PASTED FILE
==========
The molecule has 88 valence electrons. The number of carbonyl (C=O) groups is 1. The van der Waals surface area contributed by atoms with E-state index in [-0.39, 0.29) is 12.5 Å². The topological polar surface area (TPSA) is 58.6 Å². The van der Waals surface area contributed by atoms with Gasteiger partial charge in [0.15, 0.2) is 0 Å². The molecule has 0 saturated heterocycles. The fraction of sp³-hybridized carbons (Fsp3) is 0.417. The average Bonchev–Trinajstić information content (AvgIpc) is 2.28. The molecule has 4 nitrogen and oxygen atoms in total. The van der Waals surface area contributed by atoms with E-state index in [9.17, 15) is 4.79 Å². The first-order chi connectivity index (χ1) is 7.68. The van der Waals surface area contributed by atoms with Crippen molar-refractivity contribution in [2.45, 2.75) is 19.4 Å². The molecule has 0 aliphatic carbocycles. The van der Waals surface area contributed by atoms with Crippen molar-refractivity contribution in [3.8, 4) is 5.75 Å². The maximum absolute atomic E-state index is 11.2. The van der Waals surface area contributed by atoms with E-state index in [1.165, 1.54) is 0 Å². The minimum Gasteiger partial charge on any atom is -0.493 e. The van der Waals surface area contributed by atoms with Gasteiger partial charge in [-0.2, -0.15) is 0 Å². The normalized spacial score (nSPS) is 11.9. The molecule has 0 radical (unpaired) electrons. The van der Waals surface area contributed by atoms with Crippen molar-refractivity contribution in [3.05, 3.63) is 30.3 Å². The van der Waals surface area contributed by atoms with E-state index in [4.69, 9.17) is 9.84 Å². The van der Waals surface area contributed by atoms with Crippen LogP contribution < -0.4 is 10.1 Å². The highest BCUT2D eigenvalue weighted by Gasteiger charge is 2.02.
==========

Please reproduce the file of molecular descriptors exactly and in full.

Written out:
The molecule has 88 valence electrons. The number of carbonyl (C=O) groups is 1. The van der Waals surface area contributed by atoms with E-state index in [-0.39, 0.29) is 12.5 Å². The topological polar surface area (TPSA) is 58.6 Å². The van der Waals surface area contributed by atoms with Gasteiger partial charge in [0.15, 0.2) is 0 Å². The molecule has 0 saturated heterocycles. The fraction of sp³-hybridized carbons (Fsp3) is 0.417. The average Bonchev–Trinajstić information content (AvgIpc) is 2.28. The molecule has 4 nitrogen and oxygen atoms in total. The van der Waals surface area contributed by atoms with E-state index in [9.17, 15) is 4.79 Å². The first-order chi connectivity index (χ1) is 7.68. The van der Waals surface area contributed by atoms with Crippen molar-refractivity contribution in [2.45, 2.75) is 19.4 Å². The molecule has 0 aliphatic carbocycles. The van der Waals surface area contributed by atoms with Crippen molar-refractivity contribution in [3.8, 4) is 5.75 Å². The maximum absolute atomic E-state index is 11.2. The van der Waals surface area contributed by atoms with E-state index in [1.165, 1.54) is 0 Å². The minimum Gasteiger partial charge on any atom is -0.493 e. The van der Waals surface area contributed by atoms with Gasteiger partial charge in [-0.2, -0.15) is 0 Å². The normalized spacial score (nSPS) is 11.9. The molecule has 0 radical (unpaired) electrons. The van der Waals surface area contributed by atoms with Crippen molar-refractivity contribution in [3.05, 3.63) is 30.3 Å². The van der Waals surface area contributed by atoms with E-state index in [4.69, 9.17) is 9.84 Å². The van der Waals surface area contributed by atoms with Crippen LogP contribution < -0.4 is 10.1 Å². The highest BCUT2D eigenvalue weighted by Gasteiger charge is 2.02.